"We <Speech_Male> <SpeakerChange> <Speech_Music_Male> love getting your <Speech_Male> feedback. All right, take it away, <Speech_Male> doctor Mike. <SpeakerChange> <Speech_Male> Well, I got a few things <Speech_Male> to say, Mark. <Speech_Male> First <Speech_Male> off, listener <Speech_Male> Michael James, and I <Speech_Male> are <Speech_Male> going to meet up <Speech_Male> tomorrow <Speech_Male> at Ho chunk casino <Speech_Male> in Berlin. Oh, good. <Speech_Male> Oh, good, good, good. <Speech_Male> Good luck for that. <Speech_Male> Yeah, and my wife's <Speech_Male> going along <Speech_Male> too. So <Speech_Male> yeah, we've talked <Speech_Male> many times, but <Speech_Male> we've never met. So <Speech_Male> we're going to meet <Speech_Male> up there, hopefully we'll have some <Speech_Male> good luck. I'll have a <Speech_Male> report on that on the next <Speech_Male> trip. Great, excellent. <Speech_Male> And I also <Speech_Male> wanted to say <Speech_Male> that on <Speech_Male> Veterans Day <Speech_Male> this year, <Speech_Male> November 11th, <Speech_Male> that's a Friday. <Speech_Male> So <Speech_Male> on that weekend, <Speech_Male> 11, 12 and <Speech_Male> 13, <Speech_Male> Chris and <Speech_Male> Josh from <Speech_Male> the crap Vegas <Speech_Male> podcast <Speech_Male> <Speech_Male> are going to come out <Speech_Male> here. Okay. <Speech_Male> And hopefully <Speech_Male> you are too. <Speech_Male> Yeah, so you just mentioned <Speech_Male> that to me the other day, <Speech_Male> you know, as soon as <Speech_Male> you sent me the text, <Speech_Male> sherry said, <Speech_Male> go for it. <Speech_Male> So <Speech_Male> that's great. It'll <Speech_Male> just be a fun weekend <Speech_Male> and <Speech_Male> people have it off. <Speech_Male> I assume a lot of people <Speech_Male> have it offer veterans. <Speech_Male> Yeah, I <SpeakerChange> have it all. <Speech_Male> I'm still <Speech_Male> trying to decide <Speech_Male> what casino <Speech_Male> we're going to meet at <Speech_Male> because there's no <Speech_Male> casinos around <Speech_Male> here that are <Speech_Male> in a big group where there's <Speech_Male> four or 5, <Speech_Male> right? <Speech_Male> So we have to meet at one, <Speech_Male> but we might be able to <Speech_Male> drive to another one <Speech_Male> since I have a vehicle <Speech_Male> here and stuff. Oh, <Speech_Male> you've got a vehicle there. <Speech_Male> Oh, good. Oh, <Speech_Male> okay. I didn't <Speech_Male> realize that you actually <Speech_Male> took one with you <Speech_Male> when you moved to Minnesota, <Speech_Male> doctor Mack. <Speech_Male> A big vehicle. <Speech_Male> Oh, okay, a big <Speech_Male> 9 people. <Speech_Male> All right. <Speech_Male> So we can <Speech_Male> go wherever we want. <Speech_Male> Wow. Oops. <Speech_Male> So <Speech_Male> anyone listening who <Speech_Male> wants to meet <Speech_Male> us? There will be details <Speech_Male> coming <Speech_Male> sometime <Speech_Male> in October. <Speech_Male> Good. But keep that <Speech_Male> weakened open because <Speech_Male> yeah, we're going to <Speech_Male> head here or maybe spend <Speech_Male> a weekend at some casino, <Speech_Male> maybe drive to <Speech_Male> another one even. Great for a day, <Speech_Male> something like that. <Speech_Male> You know, there are a couple hours <Speech_Male> apart each, but <Speech_Male> it goes by so fast <Speech_Male> when you're <Speech_Male> with a group. So <Speech_Male> yeah, that's going to be <Speech_Male> a really fun time, I think. <Speech_Male> Good fantastic. <Speech_Male> And the other <Speech_Male> thing I wanted <Speech_Male> to mention is, you know, <Speech_Male> getting back to that <Speech_Male> variety <Speech_Male> of life and <Speech_Male> all the <Speech_Male> bad things <Speech_Male> or superstitions <Speech_Male> or whatever you want <Speech_Male> to call it. <Speech_Male> <Speech_Male> I went a <Speech_Male> couple days ago, Mark <Speech_Male> to get my <Speech_Male> Minnesota driver <Speech_Male> slice. Okay, good. <Speech_Male> Change my California <Speech_Male> to Minnesota. <Speech_Male> And we had to <Speech_Male> change the <Speech_Male> license plates <Speech_Male> and actually <Speech_Male> get new IDs. <Speech_Male> It's a long <Speech_Male> process. <Speech_Male> And so Lin and I are <Speech_Male> there and the lady <Speech_Male> who helped us, which <Speech_Male> was excellent. <Speech_Male> We had a ton of <Speech_Male> stuff to do. It took quite a <Speech_Male> while, but she was very <Speech_Male> efficient at <Speech_Male> her job. <Speech_Male> So she goes to take <Speech_Male> my picture. <Speech_Male> And she's like, <Speech_Male> okay, look right here <Speech_Male> and do this and <Speech_Male> do that. And I said, <Speech_Male> oh my God, if I <Speech_Male> had known I was going to be <Speech_Male> doing this today, <Speech_Male> I would have shaved my <Speech_Male> eyebrows off. <Speech_Male> And <Speech_Male> she <Speech_Male> laughed <Speech_Male> so hard. <Speech_Male> Mark, for like ten minutes <Speech_Male> later, she was still <Speech_Male> giggling about that <Speech_Male> in my <Speech_Male> wife's just totally <Speech_Male> embarrassed. <Speech_Male> Yeah, good. That's <Speech_Male> one of the reasons you do it. <Speech_Male> That's one of the reasons <Speech_Male> I do it. <Speech_Male> My only <Speech_Male> regret is my daughters <Speech_Male> weren't there. <Speech_Male> That's right. <Speech_Male> <Speech_Male> <Speech_Male> I'm <Speech_Male> sorry. That's <Speech_Male> what life's <SpeakerChange> all about. <Speech_Male> Minnesota is <Speech_Male> getting the doctor Mike <Speech_Male> treatment <SpeakerChange> finally. <Speech_Male> <Speech_Male> Finally, they're getting them. <Speech_Male> That'll <Speech_Music_Male> probably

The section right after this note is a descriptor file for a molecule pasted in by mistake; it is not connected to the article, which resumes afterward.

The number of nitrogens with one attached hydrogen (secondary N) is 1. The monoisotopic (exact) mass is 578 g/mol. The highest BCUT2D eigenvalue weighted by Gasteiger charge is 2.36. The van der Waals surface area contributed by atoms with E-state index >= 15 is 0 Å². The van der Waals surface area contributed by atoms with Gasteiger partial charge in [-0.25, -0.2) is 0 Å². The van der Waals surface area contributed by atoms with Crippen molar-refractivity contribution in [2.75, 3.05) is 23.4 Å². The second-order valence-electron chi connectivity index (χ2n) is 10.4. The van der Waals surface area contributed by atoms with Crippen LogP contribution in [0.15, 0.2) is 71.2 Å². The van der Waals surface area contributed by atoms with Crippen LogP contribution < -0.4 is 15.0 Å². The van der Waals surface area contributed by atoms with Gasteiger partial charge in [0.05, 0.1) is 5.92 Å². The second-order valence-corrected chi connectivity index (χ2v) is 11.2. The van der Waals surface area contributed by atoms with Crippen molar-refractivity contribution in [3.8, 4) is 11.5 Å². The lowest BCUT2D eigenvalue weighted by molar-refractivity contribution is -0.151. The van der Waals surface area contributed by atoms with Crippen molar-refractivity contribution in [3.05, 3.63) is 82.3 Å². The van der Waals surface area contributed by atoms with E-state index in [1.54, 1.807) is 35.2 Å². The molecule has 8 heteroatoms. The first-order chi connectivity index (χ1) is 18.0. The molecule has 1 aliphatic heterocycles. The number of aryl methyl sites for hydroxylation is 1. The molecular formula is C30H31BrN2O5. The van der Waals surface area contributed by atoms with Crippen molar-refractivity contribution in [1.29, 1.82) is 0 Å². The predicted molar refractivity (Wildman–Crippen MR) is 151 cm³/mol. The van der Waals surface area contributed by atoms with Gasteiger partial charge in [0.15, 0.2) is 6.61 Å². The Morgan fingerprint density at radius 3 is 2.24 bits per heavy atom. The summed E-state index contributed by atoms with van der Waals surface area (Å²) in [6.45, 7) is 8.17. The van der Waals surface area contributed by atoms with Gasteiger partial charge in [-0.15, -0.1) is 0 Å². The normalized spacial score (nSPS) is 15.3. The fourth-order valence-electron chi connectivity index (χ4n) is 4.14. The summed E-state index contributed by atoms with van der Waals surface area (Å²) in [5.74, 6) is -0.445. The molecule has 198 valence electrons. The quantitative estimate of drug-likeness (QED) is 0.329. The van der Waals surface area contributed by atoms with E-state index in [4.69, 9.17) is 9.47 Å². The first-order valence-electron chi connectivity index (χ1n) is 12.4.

"ho chunk" Discussed on Native America Calling